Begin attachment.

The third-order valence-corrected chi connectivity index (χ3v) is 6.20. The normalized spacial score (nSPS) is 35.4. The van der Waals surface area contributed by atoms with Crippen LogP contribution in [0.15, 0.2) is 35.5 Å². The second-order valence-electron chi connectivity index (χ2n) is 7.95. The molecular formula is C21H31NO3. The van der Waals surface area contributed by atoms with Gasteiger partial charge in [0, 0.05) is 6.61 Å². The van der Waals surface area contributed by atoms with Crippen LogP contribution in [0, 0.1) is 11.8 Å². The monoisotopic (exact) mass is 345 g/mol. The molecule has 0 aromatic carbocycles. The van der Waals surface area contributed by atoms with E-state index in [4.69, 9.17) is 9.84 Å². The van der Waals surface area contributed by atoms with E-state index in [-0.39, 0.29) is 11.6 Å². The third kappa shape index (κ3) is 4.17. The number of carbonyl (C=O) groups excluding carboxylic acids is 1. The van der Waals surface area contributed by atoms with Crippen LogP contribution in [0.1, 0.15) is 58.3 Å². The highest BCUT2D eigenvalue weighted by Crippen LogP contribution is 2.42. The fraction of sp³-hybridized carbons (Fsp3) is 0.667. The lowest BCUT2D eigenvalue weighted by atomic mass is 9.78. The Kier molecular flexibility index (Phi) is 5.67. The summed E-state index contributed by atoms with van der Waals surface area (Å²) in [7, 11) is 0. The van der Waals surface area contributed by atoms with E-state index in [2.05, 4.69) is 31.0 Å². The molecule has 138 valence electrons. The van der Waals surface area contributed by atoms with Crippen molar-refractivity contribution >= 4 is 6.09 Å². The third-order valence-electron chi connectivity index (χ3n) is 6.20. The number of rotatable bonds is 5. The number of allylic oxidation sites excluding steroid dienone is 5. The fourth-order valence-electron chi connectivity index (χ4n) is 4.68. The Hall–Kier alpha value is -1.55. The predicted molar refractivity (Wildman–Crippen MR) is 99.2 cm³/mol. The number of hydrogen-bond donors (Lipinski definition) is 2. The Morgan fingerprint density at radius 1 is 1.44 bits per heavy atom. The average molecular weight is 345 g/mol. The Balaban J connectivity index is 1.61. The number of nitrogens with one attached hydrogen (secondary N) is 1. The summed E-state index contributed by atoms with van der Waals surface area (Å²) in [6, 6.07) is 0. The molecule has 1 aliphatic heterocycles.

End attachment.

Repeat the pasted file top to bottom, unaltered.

The third-order valence-corrected chi connectivity index (χ3v) is 6.20. The normalized spacial score (nSPS) is 35.4. The van der Waals surface area contributed by atoms with Crippen LogP contribution in [0.15, 0.2) is 35.5 Å². The second-order valence-electron chi connectivity index (χ2n) is 7.95. The molecular formula is C21H31NO3. The van der Waals surface area contributed by atoms with Gasteiger partial charge in [0, 0.05) is 6.61 Å². The van der Waals surface area contributed by atoms with Crippen LogP contribution in [0, 0.1) is 11.8 Å². The monoisotopic (exact) mass is 345 g/mol. The molecule has 0 aromatic carbocycles. The van der Waals surface area contributed by atoms with E-state index in [4.69, 9.17) is 9.84 Å². The van der Waals surface area contributed by atoms with E-state index in [-0.39, 0.29) is 11.6 Å². The third kappa shape index (κ3) is 4.17. The number of carbonyl (C=O) groups excluding carboxylic acids is 1. The van der Waals surface area contributed by atoms with Crippen LogP contribution in [0.1, 0.15) is 58.3 Å². The highest BCUT2D eigenvalue weighted by Crippen LogP contribution is 2.42. The fraction of sp³-hybridized carbons (Fsp3) is 0.667. The lowest BCUT2D eigenvalue weighted by atomic mass is 9.78. The Kier molecular flexibility index (Phi) is 5.67. The summed E-state index contributed by atoms with van der Waals surface area (Å²) in [7, 11) is 0. The van der Waals surface area contributed by atoms with E-state index in [2.05, 4.69) is 31.0 Å². The molecule has 138 valence electrons. The van der Waals surface area contributed by atoms with Crippen molar-refractivity contribution >= 4 is 6.09 Å². The third-order valence-electron chi connectivity index (χ3n) is 6.20. The number of rotatable bonds is 5. The number of allylic oxidation sites excluding steroid dienone is 5. The fourth-order valence-electron chi connectivity index (χ4n) is 4.68. The Hall–Kier alpha value is -1.55. The predicted molar refractivity (Wildman–Crippen MR) is 99.2 cm³/mol. The number of hydrogen-bond donors (Lipinski definition) is 2. The Morgan fingerprint density at radius 1 is 1.44 bits per heavy atom. The average molecular weight is 345 g/mol. The Balaban J connectivity index is 1.61. The number of nitrogens with one attached hydrogen (secondary N) is 1. The summed E-state index contributed by atoms with van der Waals surface area (Å²) in [6, 6.07) is 0. The molecule has 1 aliphatic heterocycles.